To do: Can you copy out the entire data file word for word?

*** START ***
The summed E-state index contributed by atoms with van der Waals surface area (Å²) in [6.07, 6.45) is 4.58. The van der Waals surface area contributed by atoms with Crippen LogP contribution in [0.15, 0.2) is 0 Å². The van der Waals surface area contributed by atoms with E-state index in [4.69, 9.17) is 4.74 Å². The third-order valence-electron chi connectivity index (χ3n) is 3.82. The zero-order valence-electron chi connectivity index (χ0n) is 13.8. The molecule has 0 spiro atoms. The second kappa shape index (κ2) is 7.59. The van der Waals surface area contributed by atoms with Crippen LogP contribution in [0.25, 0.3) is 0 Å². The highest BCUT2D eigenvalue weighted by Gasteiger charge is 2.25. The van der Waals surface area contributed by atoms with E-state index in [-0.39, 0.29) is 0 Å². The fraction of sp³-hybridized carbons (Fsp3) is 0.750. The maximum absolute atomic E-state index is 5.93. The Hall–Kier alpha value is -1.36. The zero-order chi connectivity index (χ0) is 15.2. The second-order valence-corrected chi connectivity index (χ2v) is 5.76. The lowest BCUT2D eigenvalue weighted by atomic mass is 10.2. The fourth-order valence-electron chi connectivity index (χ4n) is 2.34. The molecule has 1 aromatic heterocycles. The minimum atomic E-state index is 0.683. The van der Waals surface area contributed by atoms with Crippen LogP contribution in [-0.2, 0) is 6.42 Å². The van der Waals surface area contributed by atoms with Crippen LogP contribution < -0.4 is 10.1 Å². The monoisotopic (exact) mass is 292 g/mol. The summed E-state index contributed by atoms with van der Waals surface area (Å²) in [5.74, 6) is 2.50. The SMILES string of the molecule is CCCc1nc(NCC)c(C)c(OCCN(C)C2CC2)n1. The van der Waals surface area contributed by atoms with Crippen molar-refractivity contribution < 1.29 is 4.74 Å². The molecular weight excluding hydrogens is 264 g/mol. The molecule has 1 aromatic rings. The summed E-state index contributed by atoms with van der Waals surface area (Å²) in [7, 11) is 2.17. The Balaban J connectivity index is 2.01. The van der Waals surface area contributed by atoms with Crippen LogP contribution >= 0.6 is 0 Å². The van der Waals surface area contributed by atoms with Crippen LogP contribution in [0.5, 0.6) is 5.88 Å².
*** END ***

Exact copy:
The summed E-state index contributed by atoms with van der Waals surface area (Å²) in [6.07, 6.45) is 4.58. The van der Waals surface area contributed by atoms with Crippen LogP contribution in [0.15, 0.2) is 0 Å². The van der Waals surface area contributed by atoms with E-state index in [4.69, 9.17) is 4.74 Å². The third-order valence-electron chi connectivity index (χ3n) is 3.82. The zero-order valence-electron chi connectivity index (χ0n) is 13.8. The molecule has 0 spiro atoms. The second kappa shape index (κ2) is 7.59. The van der Waals surface area contributed by atoms with Crippen LogP contribution in [0.25, 0.3) is 0 Å². The highest BCUT2D eigenvalue weighted by Gasteiger charge is 2.25. The van der Waals surface area contributed by atoms with E-state index in [-0.39, 0.29) is 0 Å². The fraction of sp³-hybridized carbons (Fsp3) is 0.750. The maximum absolute atomic E-state index is 5.93. The Hall–Kier alpha value is -1.36. The zero-order chi connectivity index (χ0) is 15.2. The second-order valence-corrected chi connectivity index (χ2v) is 5.76. The lowest BCUT2D eigenvalue weighted by atomic mass is 10.2. The fourth-order valence-electron chi connectivity index (χ4n) is 2.34. The molecule has 1 aromatic heterocycles. The minimum atomic E-state index is 0.683. The van der Waals surface area contributed by atoms with Crippen LogP contribution in [-0.2, 0) is 6.42 Å². The van der Waals surface area contributed by atoms with Crippen LogP contribution < -0.4 is 10.1 Å². The monoisotopic (exact) mass is 292 g/mol. The summed E-state index contributed by atoms with van der Waals surface area (Å²) in [5.74, 6) is 2.50. The SMILES string of the molecule is CCCc1nc(NCC)c(C)c(OCCN(C)C2CC2)n1. The van der Waals surface area contributed by atoms with Crippen molar-refractivity contribution < 1.29 is 4.74 Å². The molecular weight excluding hydrogens is 264 g/mol. The molecule has 1 aromatic rings. The summed E-state index contributed by atoms with van der Waals surface area (Å²) in [7, 11) is 2.17. The Balaban J connectivity index is 2.01. The van der Waals surface area contributed by atoms with Crippen LogP contribution >= 0.6 is 0 Å². The van der Waals surface area contributed by atoms with Crippen LogP contribution in [0.5, 0.6) is 5.88 Å².